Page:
I want to be a person that offers sanctuary to those less fortunate, whether it has two legs or four. Undocumented workers need jobs. Children need love because, for whatever reason, they’ve been given up by their biological parents. Abandoned pets need homes. There is never going to be a shortage of need, and there seems to be a shortage in kindness. I am not judging, I am just reflecting on the fact that there are people waiting for white babies and letting minority children starve. There are people who have no problem with the homeless because they don’t see them, anyway. There are dogs and cats that stay in shelters because their personalities are great, but they just don’t have “the look.”

I am not one of those people who’s interested in adopting 15 children and 73 dogs. I’m just one of those people that will love the ones I am capable of saving. I know there’s a dog in my future, because I love my adopted ones now. Daisy belongs to Samantha, but that doesn’t mean she isn’t glued to me when I’m around. We love to walk and talk, and I tell her all my problems, because like God, she doesn’t talk back in words. It’s helpful. I’ve told her the story of my life so far, and she still walks with me. That’s grace and mercy all rolled into one. She just listens without judging and licks my face when tears well up.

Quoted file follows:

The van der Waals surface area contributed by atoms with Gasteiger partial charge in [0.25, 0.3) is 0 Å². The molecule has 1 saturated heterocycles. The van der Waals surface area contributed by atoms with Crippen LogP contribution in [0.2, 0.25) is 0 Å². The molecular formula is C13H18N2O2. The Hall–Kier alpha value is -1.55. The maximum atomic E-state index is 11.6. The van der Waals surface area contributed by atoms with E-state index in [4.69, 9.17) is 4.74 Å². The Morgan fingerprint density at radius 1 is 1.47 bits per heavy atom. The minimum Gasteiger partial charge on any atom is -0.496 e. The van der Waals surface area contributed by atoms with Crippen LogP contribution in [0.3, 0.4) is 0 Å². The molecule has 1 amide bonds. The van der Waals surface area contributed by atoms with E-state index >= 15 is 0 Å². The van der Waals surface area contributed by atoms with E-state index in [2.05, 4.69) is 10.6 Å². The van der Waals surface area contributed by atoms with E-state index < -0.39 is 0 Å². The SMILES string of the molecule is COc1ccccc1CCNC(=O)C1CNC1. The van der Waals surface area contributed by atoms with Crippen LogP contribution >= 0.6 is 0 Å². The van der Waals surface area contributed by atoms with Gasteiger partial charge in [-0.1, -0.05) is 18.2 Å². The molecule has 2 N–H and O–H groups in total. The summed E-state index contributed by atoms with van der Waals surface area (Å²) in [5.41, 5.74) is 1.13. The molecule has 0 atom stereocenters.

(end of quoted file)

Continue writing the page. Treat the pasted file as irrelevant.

I seem to cry a lot. That’s because my emotions run so deep that I cannot help but show them. It’s the blessing and the curse of being in touch with your feelings. The blessing part is feeling everything deeply and knowing what you think about it. The curse is wearing your heart on your sleeve in public. When my dad brought me a Springboks jersey from South Africa, he told the story of getting to meet Desmond Tutu, and I fell apart at the seams. My heart just swelled, which came out in tears and lots of snot.

Sometimes I hate it when I………… emote. It’s embarrassing, really. But at the same time, I have been so closed off for so long that I think it’s natural to overdo it until you find a balance. It will come with time, but it’s not like a manic swing. It’s just that I don’t hide myself anymore. I don’t try to keep myself from feeling things. I don’t stuff and deny anymore, which is more than I can say for my past.